September 19: Floating Rocks on Water
2016/09/19 § Leave a comment
During this month some four and a half millennia ago, the shipping season in Egypt was coming to a close in Old Kingdom Egypt and the last batch of stones were being delivered to a site in Giza.
Plenty of people have puzzled over the means by which the Egyptians hoisted stone upon gigantic stone in the creation of that famous trio. The tallest is a bit over 480 feet tall and well over 700 feet per side, with estimates that 2-7 millions of stones, totaling about 2.6 million cubic meters of material and weighing some 6.5 million tonnes, were assembled–without pulleys and cranes or really any mechanical advantage. But even before all that limestone was hauled into a pyramidal form, it had to make its way to the site. Unless alien visitors levitated them all into place, those stones made their way to Giza on the Nile. The river floods between July and October each year; during this time the swollen waterway provides the best means to conduct the giant loads of building materials from granite quarries as far away as Aswan to Giza–a trip of over 500 miles.
The trip itself, and the means by which the stone was actually transported from land to water is at least as puzzling as the construction issue. Anyone who has gingerly stepped into a rocking canoe with a cooler will take pause at this idea. Since hoists and cranes are not known to have existed at the time, it’s not clear how the stones were even transferred from land to boat to land again, let alone how this was affected without capsizing the slender boats that the Egyptians favored. For all their record keeping, the Egyptians were not very interested in recording how they achieved their works in architecture and engineering. The clearest evidence is an image in Hatshepshut’s tomb that shows a huge obelisk, estimated at oer 300 tons, being transported by boat. Another tomb, of one Djehutihotep, shows almost 200 men pulling a single sculpture on a sledge. Otherwise, the Egyptians pretty much left jack for evidence.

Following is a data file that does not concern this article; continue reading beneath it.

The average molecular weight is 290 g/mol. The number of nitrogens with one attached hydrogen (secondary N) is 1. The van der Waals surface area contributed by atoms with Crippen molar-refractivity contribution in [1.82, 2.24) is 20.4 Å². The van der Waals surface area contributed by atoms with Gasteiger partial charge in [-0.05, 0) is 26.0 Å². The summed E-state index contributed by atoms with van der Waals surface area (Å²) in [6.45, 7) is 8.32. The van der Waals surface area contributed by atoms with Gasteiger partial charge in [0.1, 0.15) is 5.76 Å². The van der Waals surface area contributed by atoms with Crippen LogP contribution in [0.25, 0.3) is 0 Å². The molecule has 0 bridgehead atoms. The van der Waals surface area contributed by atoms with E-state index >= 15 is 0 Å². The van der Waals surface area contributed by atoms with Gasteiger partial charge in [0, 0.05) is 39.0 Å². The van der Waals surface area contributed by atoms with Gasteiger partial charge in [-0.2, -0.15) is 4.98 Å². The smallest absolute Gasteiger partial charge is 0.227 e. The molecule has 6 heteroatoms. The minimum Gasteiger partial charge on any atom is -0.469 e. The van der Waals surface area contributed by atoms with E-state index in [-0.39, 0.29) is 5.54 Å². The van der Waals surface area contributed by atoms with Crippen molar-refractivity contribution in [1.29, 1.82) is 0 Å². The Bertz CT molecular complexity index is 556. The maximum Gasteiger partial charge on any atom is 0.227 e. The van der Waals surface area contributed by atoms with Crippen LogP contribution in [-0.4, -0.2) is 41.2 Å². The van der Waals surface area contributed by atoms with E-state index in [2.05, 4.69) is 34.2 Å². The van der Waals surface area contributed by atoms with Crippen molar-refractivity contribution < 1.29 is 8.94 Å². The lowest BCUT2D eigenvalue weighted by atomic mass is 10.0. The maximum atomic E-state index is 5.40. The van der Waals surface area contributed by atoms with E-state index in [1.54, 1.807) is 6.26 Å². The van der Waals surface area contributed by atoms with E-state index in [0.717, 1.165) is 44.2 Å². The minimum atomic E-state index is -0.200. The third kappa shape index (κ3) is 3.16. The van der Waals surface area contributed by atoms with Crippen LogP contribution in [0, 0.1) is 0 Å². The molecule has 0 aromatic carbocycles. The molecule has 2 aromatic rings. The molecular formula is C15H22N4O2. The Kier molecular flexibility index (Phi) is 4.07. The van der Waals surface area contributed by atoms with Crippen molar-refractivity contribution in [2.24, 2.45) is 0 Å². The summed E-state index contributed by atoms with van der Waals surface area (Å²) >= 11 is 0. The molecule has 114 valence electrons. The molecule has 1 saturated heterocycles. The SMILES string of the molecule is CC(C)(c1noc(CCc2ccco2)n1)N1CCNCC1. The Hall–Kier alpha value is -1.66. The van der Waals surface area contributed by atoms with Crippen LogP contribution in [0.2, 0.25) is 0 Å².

Archaeologists and historians will continue to spin their theories, but will probably never know for sure. Frankly, assessing a culture that held cats in such high reverence is evidence enough that there’s no telling what those people were thinking (or accounting for it).
Image: Egyptian guys on a boat (from this source)